Consider the following argument for the existence of Santa Claus (which is called Curry’s paradox):

Let *S* be the sentence

If *S* is true, then Santa Claus exists.

*Lemma*: *S *is true.

*Proof.* *S* is of the form “If *P*, then *Q*.” so to show *S* we just have to assume *P* and show *Q.* So, assume that *S* is true (with the goal of showing that Santa Claus exists). Since we’ve assumed that *S* is true, it follows that if *S *is true, then Santa Claus exists (since that’s exactly what *S* says). Then, since *S* is true, Santa Claus exists.

*Corollary*: Santa Claus exists.

*Proof.* Since *S* is true, it is the case that if *S* is true, then Santa Claus exists (since that’s exactly what *S* says). Therefore, since* S *is true, Santa Claus exists.

Since Santa Claus doesn’t exist, this argument seems to just prove that informal reasoning combined with self-reference can often lead you astray. Can we extract any interesting theorems out of this argument? It turns out that we can.

Let PA denote Peano Arithmetic, which is a first-order theory of arithmetic. In the course of proving his incompleteness theorems, Gödel found a way to represent way PA-provability in PA. For every sentence *A*, there is a sentence Prov(*A*) such that PA proves *A* iff PA proves Prov(*A*). It has the following two further properties:

1. For all *A* and *B*, PA proves that Prov(*A*→B) together with Prov(*A*) implies Prov(*B*).

2. For all *A*, PA proves that Prov(*A*) implies Prov(Prov(*A*)).

Furthermore, Gödel was able to prove his diagonalization lemma, which implies that you can use self-reference as long as it is in reference to provability. That is, you can formulate the sentence “This sentence is not provable” (i.e., there is an *S* such that PA proves *S* ↔ ~Prov(*S*)) but you cannot formulate the sentence “This sentence is not true” (i.e., there is no *S* such that PA proves *S * ↔ ~*S*).

Now let’s try to redo the above argument that Santa Claus exists in the context of PA-provability.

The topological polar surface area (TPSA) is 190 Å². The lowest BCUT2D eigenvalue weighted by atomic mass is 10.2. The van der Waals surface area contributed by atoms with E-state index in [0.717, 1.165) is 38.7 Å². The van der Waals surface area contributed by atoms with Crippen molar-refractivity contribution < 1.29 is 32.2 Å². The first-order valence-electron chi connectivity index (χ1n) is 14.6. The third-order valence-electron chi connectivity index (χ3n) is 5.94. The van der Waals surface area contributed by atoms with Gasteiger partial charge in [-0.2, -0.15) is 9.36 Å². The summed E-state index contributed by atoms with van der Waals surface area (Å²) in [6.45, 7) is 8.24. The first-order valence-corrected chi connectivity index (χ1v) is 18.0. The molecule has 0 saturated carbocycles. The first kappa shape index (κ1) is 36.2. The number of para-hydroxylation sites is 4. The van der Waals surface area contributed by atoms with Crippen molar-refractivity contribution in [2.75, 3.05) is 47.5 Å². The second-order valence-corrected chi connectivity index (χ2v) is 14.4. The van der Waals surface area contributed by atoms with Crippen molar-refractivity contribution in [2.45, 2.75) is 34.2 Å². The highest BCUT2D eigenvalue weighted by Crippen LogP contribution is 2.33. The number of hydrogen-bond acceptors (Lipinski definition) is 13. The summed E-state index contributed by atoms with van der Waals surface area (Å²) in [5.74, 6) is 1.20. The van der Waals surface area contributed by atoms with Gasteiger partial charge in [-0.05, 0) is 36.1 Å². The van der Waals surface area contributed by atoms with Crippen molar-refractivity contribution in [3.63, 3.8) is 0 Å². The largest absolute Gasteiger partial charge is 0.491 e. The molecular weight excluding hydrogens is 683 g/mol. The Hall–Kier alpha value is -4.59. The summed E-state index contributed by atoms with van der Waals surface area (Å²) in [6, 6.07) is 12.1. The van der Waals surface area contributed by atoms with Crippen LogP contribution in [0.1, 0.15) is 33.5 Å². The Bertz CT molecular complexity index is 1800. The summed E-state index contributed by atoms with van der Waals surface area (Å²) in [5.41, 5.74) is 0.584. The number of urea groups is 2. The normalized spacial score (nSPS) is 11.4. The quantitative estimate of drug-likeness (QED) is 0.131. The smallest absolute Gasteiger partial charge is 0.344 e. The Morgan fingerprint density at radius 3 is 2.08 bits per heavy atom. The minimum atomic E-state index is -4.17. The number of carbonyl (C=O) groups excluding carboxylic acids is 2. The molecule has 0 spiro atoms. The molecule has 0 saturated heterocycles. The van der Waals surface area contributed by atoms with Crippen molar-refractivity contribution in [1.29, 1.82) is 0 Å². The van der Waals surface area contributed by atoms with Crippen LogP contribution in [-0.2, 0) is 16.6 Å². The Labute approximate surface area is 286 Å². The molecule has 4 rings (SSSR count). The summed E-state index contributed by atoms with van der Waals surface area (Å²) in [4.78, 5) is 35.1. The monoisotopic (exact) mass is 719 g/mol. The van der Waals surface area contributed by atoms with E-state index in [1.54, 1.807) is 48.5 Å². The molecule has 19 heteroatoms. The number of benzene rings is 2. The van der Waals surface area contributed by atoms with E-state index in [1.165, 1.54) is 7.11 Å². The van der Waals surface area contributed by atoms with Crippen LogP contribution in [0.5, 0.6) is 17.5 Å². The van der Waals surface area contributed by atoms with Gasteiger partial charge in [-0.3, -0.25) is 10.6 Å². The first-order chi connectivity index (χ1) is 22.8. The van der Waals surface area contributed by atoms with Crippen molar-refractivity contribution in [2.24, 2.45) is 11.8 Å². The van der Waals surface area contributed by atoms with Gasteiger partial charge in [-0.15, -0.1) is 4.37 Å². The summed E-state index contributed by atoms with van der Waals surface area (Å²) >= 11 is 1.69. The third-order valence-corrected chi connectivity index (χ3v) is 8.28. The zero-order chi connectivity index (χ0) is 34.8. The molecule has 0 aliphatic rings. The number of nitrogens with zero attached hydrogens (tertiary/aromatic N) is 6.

Let *A* be the assertion that Santa Claus exists. As above, let *S* assert “If *S* is provable, then *A* is true.” In other words, we use Gödel diagonalization to find an *S* such that PA proves *S* ↔ (Prov(*S*) → *A*).

In proving the following lemma, it turns out that we need an extra assumption, which I’ve put in italics.

*Lemma*: *S *is provable in PA.

*Proof*. We’ll work within PA. Assume Prov(*S*). Then, by property 1 above, we have Prov(Prov(*S*) → *A*), and it again follows from property 1 that Prov(Prov(S)) implies Prov(*A*). Then, *if we knew that *Prov(*A*) *implied A*, we would conclude that *A *is true and thus that *S* is.

*Corollary*: *A *is provable in PA.

*Proof.* We’ll work within PA. Since we know *S* from above, we know that Prov(*S*) → *A. *However, we also know from the above that Prov(*S*) holds. Therefore, *A* holds.

So, we have proved that *A* is provable in PA given that PA shows that Prov(*A*) implies *A* (we used this assumption in the proof of the above Lemma). This is Löb’s theorem.

Löb’s Theorem: For any sentence *A*, if PA proves Prov(*A*) implies *A*, then PA proves *A*.

We can use to answer the following natural question: Gödel proved his incompleteness theorem by finding a *G* such that PA proves *G *↔ ~Prov(*G*). (*G* essentially says “*G* is not provable in PA.”) It follows that, given that PA only proves true things, *G* must be true and unprovable. But what about the sentence *H* which says “*H* is provable in PA.” ? Is it true and provable or false and unprovable?

Löb’s Theorem provides the answer. Since, by definition, PA proves Prov(*H*) → *H*, it turns out that *H* is both true and provable.

For more information, see the Stanford Encyclopedia of Philosophy’s entry on provability logic and George Boolos’s book “The Logic of Provability”

Generalized Löb’s Theorem

http://arxiv.org/abs/1301.5340